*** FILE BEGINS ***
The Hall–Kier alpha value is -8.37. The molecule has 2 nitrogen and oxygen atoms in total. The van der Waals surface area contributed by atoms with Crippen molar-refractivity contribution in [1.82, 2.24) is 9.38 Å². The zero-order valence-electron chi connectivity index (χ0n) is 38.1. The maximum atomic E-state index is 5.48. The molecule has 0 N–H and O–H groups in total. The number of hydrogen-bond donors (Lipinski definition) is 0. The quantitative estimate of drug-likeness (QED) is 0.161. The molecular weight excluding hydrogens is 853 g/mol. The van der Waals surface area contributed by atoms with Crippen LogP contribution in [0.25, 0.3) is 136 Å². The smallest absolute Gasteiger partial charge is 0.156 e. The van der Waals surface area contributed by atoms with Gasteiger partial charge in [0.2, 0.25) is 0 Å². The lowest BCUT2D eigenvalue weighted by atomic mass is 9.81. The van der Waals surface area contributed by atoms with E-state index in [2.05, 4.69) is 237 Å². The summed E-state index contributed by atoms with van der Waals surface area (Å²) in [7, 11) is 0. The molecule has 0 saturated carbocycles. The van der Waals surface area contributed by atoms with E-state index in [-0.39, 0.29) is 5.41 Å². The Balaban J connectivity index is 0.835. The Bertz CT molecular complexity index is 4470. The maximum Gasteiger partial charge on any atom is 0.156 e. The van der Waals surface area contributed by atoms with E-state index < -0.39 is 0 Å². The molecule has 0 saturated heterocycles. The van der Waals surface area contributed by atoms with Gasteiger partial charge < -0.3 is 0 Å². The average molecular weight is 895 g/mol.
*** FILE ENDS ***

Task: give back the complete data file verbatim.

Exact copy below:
The Hall–Kier alpha value is -8.37. The molecule has 2 nitrogen and oxygen atoms in total. The van der Waals surface area contributed by atoms with Crippen molar-refractivity contribution in [1.82, 2.24) is 9.38 Å². The zero-order valence-electron chi connectivity index (χ0n) is 38.1. The maximum atomic E-state index is 5.48. The molecule has 0 N–H and O–H groups in total. The number of hydrogen-bond donors (Lipinski definition) is 0. The quantitative estimate of drug-likeness (QED) is 0.161. The molecular weight excluding hydrogens is 853 g/mol. The van der Waals surface area contributed by atoms with Crippen LogP contribution in [0.25, 0.3) is 136 Å². The smallest absolute Gasteiger partial charge is 0.156 e. The van der Waals surface area contributed by atoms with Gasteiger partial charge in [0.2, 0.25) is 0 Å². The lowest BCUT2D eigenvalue weighted by atomic mass is 9.81. The van der Waals surface area contributed by atoms with E-state index in [2.05, 4.69) is 237 Å². The summed E-state index contributed by atoms with van der Waals surface area (Å²) in [7, 11) is 0. The molecule has 0 saturated carbocycles. The van der Waals surface area contributed by atoms with E-state index in [-0.39, 0.29) is 5.41 Å². The Balaban J connectivity index is 0.835. The Bertz CT molecular complexity index is 4470. The maximum Gasteiger partial charge on any atom is 0.156 e. The van der Waals surface area contributed by atoms with E-state index < -0.39 is 0 Å². The molecule has 0 saturated heterocycles. The van der Waals surface area contributed by atoms with Gasteiger partial charge < -0.3 is 0 Å². The average molecular weight is 895 g/mol.